the goodman group
university of cambridge  


   practical six: databases

The Silicon Graphics Teaching Laboratory
has been replaced by the
Chemical Information Laboratory
and this information is for historical interest only

Practical Six: Databases

(1) Searching the Cambridge Crystallographic Database

(a) Type 'quest filename' to start the search program, which is called Quest. Draw this molecule as the substructure which the program will search for in the database.

(b) After drawing the substructure, click DEFINE-STRUCTURE, to make the program remember it, then click on TO-SEARCH. You now tell the program what you want it to remember of the structures that it finds. Click on FDAT and FCON, to remember to geometry and the connectivity of the structures.

(c) Click on QUEST. We are only interested in structures whose three dimensional structure is in the database, so click on INSIST-ON- COORDS. Click on the picture of the substructure that should be visible, to define the search question. Now click on START-SEARCH.

Be careful. It is not possible to interrupt a search once it has begun, unless you find a structure. It is best, therefore, to begin with a loosely defined search, which is likely to find many structures, rather than one which may be too tightly defined. If you discover that you are finding too many structures, you can easily stop and redefine your search. If your search criterion is so tight that you find no structures, you will have to wait until the program has looked through the entire database, before you can try again.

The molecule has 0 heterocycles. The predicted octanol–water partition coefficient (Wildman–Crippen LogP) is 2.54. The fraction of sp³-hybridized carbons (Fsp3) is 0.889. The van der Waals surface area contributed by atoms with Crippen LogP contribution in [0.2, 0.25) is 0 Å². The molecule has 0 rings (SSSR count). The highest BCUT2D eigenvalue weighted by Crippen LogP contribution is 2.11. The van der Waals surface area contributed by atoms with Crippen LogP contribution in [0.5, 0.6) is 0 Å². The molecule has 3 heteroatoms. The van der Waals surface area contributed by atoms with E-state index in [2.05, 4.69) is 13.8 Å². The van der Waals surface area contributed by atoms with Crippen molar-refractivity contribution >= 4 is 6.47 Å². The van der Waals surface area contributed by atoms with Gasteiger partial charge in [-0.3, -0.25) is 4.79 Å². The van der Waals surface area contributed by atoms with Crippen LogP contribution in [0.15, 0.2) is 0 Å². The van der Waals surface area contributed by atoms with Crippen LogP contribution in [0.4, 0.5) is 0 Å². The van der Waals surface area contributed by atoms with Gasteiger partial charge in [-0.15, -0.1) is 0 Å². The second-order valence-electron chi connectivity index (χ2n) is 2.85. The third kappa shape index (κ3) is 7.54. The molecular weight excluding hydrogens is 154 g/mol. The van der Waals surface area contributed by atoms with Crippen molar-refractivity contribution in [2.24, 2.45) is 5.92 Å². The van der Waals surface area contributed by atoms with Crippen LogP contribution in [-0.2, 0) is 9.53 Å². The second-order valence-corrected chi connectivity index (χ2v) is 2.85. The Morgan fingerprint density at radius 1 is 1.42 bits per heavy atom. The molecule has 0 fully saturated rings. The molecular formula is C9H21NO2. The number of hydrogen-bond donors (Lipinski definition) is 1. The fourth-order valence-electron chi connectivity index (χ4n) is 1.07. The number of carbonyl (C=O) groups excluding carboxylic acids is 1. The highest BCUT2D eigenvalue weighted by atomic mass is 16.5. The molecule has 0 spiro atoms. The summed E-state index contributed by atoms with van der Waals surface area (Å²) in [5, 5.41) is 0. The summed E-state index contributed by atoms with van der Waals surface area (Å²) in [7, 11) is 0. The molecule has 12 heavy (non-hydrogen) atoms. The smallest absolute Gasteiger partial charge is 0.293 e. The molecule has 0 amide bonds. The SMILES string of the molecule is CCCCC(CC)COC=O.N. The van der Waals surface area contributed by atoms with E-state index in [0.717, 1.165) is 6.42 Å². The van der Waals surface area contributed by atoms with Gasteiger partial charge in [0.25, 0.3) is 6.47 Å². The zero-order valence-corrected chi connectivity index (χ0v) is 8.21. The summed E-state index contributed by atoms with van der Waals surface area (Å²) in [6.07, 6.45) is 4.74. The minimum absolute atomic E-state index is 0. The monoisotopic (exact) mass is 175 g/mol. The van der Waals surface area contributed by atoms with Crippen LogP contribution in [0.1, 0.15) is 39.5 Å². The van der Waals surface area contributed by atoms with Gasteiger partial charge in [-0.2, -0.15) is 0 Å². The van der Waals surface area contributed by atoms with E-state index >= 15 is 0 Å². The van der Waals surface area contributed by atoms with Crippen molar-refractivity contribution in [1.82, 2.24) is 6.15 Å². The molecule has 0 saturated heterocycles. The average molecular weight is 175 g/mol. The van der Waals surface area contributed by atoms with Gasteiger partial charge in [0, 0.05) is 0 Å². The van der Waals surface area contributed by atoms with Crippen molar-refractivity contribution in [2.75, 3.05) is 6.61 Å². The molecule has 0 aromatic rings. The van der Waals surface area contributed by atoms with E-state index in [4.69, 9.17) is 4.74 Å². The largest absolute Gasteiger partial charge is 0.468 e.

(d) The program will search through the entire database to find structures matching the substructure you have specified. Watch the original window to see how it is progressing. When a structure is found, you can rotate it to check it is what you want. Then click on KEEP, to remember the data.

(e) When the entire database has been searched, exit from Quest. We can look at the structures that have been found by turning them into MacroModel files. Type 'csd2mmod filename' to do this. There will now be a file called filename.mmod which contains all the structures that were found during the search.

(f) Read these structures into MacroModel, and calculate the average oxygen-boron bond length. How strong is the association? Molecular orbital calculations suggest that fluorine or other electronegative groups on the boron will tend to eclipse the carbonyl. Is the data you have collected consistent with this?

(2) Brookhaven Protein Database

The Brookhaven Protein database is stored in the directory '/usr/bigdisk/brookhaven' Type 'ls /usr/brookhaven' to get a list of the files and their cryptic code names. These files can be read by MacroModel. Copy the file to your own directory, type "gunzip filename.pdb.gz", and then read it using MacroModel, after selecting the PDB option in the Read window.

Alternatively, it can be searched using quest. Type "quest filename -db PDB". When the search is complete, type "pdbget -l -d -f filename.pid" to copy the pdb files that have been found into your current directory.

A small selection, including index files, from the Brookhaven database is in /usr/local/brookhaven directory. It will be quicker to look in this directory than in the /usr/brookhaven directory.




© Goodman Group, 2005-2017; privacy; last updated November 16, 2017

department of chemistry University of Cambridge